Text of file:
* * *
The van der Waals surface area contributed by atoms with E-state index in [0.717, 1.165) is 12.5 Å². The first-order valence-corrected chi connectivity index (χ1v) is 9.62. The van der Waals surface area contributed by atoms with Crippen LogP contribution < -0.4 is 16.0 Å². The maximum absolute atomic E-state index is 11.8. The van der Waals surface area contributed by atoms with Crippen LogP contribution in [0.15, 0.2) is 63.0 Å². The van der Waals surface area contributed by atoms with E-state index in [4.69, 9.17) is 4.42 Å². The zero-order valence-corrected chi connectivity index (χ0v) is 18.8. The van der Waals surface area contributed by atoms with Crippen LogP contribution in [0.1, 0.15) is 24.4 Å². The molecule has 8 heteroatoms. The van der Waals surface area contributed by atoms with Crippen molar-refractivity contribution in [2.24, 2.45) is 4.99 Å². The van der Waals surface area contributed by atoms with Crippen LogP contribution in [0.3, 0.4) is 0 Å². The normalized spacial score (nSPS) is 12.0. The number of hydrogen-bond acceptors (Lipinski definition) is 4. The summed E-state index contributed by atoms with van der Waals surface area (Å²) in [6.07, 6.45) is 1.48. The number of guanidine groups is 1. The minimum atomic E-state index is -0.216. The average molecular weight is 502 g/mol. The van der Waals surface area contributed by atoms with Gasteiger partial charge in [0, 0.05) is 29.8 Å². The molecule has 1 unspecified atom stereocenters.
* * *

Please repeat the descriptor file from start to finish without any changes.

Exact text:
The van der Waals surface area contributed by atoms with E-state index in [0.717, 1.165) is 12.5 Å². The first-order valence-corrected chi connectivity index (χ1v) is 9.62. The van der Waals surface area contributed by atoms with Crippen LogP contribution < -0.4 is 16.0 Å². The maximum absolute atomic E-state index is 11.8. The van der Waals surface area contributed by atoms with Crippen LogP contribution in [0.15, 0.2) is 63.0 Å². The van der Waals surface area contributed by atoms with E-state index in [4.69, 9.17) is 4.42 Å². The zero-order valence-corrected chi connectivity index (χ0v) is 18.8. The van der Waals surface area contributed by atoms with Crippen LogP contribution in [0.1, 0.15) is 24.4 Å². The molecule has 8 heteroatoms. The van der Waals surface area contributed by atoms with Crippen molar-refractivity contribution in [2.24, 2.45) is 4.99 Å². The van der Waals surface area contributed by atoms with Crippen LogP contribution in [0.3, 0.4) is 0 Å². The normalized spacial score (nSPS) is 12.0. The number of hydrogen-bond acceptors (Lipinski definition) is 4. The summed E-state index contributed by atoms with van der Waals surface area (Å²) in [6.07, 6.45) is 1.48. The number of guanidine groups is 1. The minimum atomic E-state index is -0.216. The average molecular weight is 502 g/mol. The van der Waals surface area contributed by atoms with Gasteiger partial charge in [0, 0.05) is 29.8 Å². The molecule has 1 unspecified atom stereocenters.